پیش زمینه سرمایه انسانی و پیشرفت تحصیلی مهاجران نسل دوم در فرانسه
|کد مقاله||سال انتشار||تعداد صفحات مقاله انگلیسی||ترجمه فارسی|
|4895||2011||12 صفحه PDF||سفارش دهید|
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|شرح||تعرفه ترجمه||زمان تحویل||جمع هزینه|
|ترجمه تخصصی - سرعت عادی||هر کلمه 90 تومان||12 روز بعد از پرداخت||701,910 تومان|
|ترجمه تخصصی - سرعت فوری||هر کلمه 180 تومان||6 روز بعد از پرداخت||1,403,820 تومان|
Publisher : Elsevier - Science Direct (الزویر - ساینس دایرکت)
Journal : Economics of Education Review, Volume 30, Issue 5, October 2011, Pages 1085–1096
In this paper, we study the impact of parental human capital background on ethnic educational gaps between second-generation immigrants using a large data set conducted in France in 2003. Estimates from censored random effect ordered Probit regressions show that the skills of immigrants explain in the most part, the ethnic educational gap between their children. Fluency in French and the length of their parents’ stay in France also matter. The impact of the immigrants’ education on the educational attainment of their children further depends on their country of origin, their place of schooling, and their proficiency in French.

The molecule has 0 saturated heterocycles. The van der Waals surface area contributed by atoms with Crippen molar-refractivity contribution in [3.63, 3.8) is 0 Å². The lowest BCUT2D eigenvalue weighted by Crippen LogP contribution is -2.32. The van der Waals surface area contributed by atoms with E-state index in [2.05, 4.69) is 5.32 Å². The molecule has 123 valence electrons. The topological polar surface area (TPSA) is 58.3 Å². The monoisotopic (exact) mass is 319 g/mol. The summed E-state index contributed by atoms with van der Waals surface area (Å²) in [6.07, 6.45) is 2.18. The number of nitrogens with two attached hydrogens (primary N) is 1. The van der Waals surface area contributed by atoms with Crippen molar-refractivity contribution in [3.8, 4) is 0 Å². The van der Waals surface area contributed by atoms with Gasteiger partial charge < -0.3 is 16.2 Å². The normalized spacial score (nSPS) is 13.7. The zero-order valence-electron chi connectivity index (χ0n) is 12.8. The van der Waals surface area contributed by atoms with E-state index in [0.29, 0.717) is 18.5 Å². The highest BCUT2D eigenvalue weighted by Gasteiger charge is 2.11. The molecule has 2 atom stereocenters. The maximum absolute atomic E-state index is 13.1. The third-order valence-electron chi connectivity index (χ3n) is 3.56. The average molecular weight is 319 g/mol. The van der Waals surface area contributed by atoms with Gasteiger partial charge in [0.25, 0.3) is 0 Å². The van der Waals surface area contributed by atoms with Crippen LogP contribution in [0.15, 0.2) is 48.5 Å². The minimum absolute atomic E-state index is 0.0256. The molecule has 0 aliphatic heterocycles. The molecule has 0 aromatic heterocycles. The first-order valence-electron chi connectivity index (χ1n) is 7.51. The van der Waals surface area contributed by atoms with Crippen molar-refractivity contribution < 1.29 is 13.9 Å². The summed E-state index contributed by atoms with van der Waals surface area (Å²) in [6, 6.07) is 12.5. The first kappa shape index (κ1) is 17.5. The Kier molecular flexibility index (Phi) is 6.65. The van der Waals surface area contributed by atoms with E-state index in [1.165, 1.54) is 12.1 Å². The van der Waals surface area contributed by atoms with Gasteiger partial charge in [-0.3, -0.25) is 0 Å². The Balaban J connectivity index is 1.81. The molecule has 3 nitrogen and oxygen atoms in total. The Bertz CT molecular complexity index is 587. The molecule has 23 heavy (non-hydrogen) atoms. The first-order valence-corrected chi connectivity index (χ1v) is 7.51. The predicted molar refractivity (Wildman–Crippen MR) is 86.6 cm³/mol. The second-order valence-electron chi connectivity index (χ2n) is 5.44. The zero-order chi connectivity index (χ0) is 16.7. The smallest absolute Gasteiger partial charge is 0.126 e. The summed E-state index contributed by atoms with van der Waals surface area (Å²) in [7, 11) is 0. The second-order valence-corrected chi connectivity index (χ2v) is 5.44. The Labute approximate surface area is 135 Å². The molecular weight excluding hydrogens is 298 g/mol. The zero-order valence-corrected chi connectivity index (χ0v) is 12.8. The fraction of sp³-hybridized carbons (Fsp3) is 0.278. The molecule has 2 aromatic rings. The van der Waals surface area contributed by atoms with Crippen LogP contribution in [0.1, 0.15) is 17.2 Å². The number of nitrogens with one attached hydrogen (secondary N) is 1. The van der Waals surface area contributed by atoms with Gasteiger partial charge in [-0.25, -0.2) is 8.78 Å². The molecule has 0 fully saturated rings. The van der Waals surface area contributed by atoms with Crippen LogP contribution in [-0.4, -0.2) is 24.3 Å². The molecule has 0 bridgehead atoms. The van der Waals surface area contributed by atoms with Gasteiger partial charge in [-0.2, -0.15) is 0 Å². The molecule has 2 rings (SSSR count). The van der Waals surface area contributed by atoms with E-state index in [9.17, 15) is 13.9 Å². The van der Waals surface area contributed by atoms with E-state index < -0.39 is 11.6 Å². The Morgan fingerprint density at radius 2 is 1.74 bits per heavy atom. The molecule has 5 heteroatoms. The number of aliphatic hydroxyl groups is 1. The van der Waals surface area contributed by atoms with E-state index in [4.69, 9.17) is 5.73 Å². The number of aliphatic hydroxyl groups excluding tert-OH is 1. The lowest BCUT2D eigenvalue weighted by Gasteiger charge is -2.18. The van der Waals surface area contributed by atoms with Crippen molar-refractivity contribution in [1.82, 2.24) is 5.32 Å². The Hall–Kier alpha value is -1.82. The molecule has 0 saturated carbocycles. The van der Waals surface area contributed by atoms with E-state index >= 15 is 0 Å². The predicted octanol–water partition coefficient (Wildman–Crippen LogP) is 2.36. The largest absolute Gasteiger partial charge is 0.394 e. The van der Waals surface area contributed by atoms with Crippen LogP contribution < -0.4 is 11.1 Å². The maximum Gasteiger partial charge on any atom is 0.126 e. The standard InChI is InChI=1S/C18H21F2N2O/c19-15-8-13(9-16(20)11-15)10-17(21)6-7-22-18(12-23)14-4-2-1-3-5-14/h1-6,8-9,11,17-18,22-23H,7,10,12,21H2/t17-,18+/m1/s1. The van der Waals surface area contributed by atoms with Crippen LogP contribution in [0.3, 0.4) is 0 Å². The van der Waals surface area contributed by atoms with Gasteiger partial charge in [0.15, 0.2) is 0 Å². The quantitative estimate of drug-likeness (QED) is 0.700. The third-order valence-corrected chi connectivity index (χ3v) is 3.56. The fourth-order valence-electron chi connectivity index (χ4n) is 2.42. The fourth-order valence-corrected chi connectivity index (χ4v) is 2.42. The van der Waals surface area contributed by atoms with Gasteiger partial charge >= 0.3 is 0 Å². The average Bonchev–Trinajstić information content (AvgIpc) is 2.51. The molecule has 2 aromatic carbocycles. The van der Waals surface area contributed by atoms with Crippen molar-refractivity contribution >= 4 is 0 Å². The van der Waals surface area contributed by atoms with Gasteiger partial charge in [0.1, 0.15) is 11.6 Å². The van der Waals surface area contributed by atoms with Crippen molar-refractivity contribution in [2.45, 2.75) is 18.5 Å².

In France, 42% of the young men and 27% of the young women whose parents are Northwest Africans leave school without any diploma. Among the children whose parents are natives or Southern Europeans, this proportion is about two times lower among men and nearly three times lower among women (Lainé & Okba, 2005). In many countries, significant differences are also observed in the educational achievements of children from different origins (OECD, 2006). What can explain such inequalities? As emphasized in the Chiswick's seminal paper (1988), three main hypotheses may explain why different ethnic groups achieve different levels of educational attainment. Firstly, some communities are likely to have a greater preference for schooling, which may be due to cultural, religious or historical factors. This particular taste for schooling can lead members of these communities to invest more in the human capital of their descendants. Secondly, ethnic differences in educational attainment may arise from discrimination. During their studies, children from some communities may be discriminated against with regard to access to schooling, quality of schooling, grade retention or tracking decisions (Losen & Orfield, 2002). During their working life, they can face less favorable job conditions. As the returns of their investment in human capital are lower, they would then be less motivated to invest in skills (Coate & Loury, 1993). Thirdly, some ethnic communities may be over-represented in the most disadvantaged socio-economic groups. Following the human capital theory, immigrants of these communities would then invest less in the education of their children. Do we have to promote special educational programs in favor of some second-generation youths? Do we have to assist immigrants themselves in their educative mission? Are anti-discriminatory policies which encourage anonymous applications able to narrow the educational gaps? To evaluate the relative efficiency of such policies, it is necessary to rigorously identify the determinants of the educational attainment gaps. In this paper, we investigate how differences in human capital background among immigrant communities explain the educational attainments gaps among their descendants using a data set on immigrants living in France in 2003. We extend the growing literature which intends to understand the role of the family socio-economic background on the educational attainment of the second-generation immigrants in the following ways. On the one hand, our contribution is the first study to focus on this issue using French data. Previous empirical studies have dealt with Anglo-Saxon countries, Germany (Gang & Zimmermann, 2000) and the Netherlands (Van Ours & Veenman, 2003). It is not obvious that these results can be readily extrapolated to the situation of immigrants living in other countries. Institutional differences in immigration policies and education systems between Anglo-Saxon and European countries could affect the educational achievement of children of immigrants. On the other hand, the quality of the data allows us to better take the migratory history of the parents of second-generation immigrants into account. For instance, our regressions control for their fluency in the host country's language, their length of stay in France or their place of study. We show that skills of immigrants explain, in the most part, the ethnic educational gap between their descendants in France. French fluency and the length of stay in France of parents also matter. The impact of the immigrants’ education on the educational attainment of their children further depends on their country of origin, their place of schooling and their proficiency in French. The remainder of our paper is organized as follows. In Section 2, we briefly review the literature on human capital background and educational attainment of second-generation immigrants. We describe the French data used for our empirical analysis in Section 3 and provide some descriptive statistics in Section 4. We present our econometric strategy in Section 5 and discuss our results in Section 6. Finally, Section 7 concludes.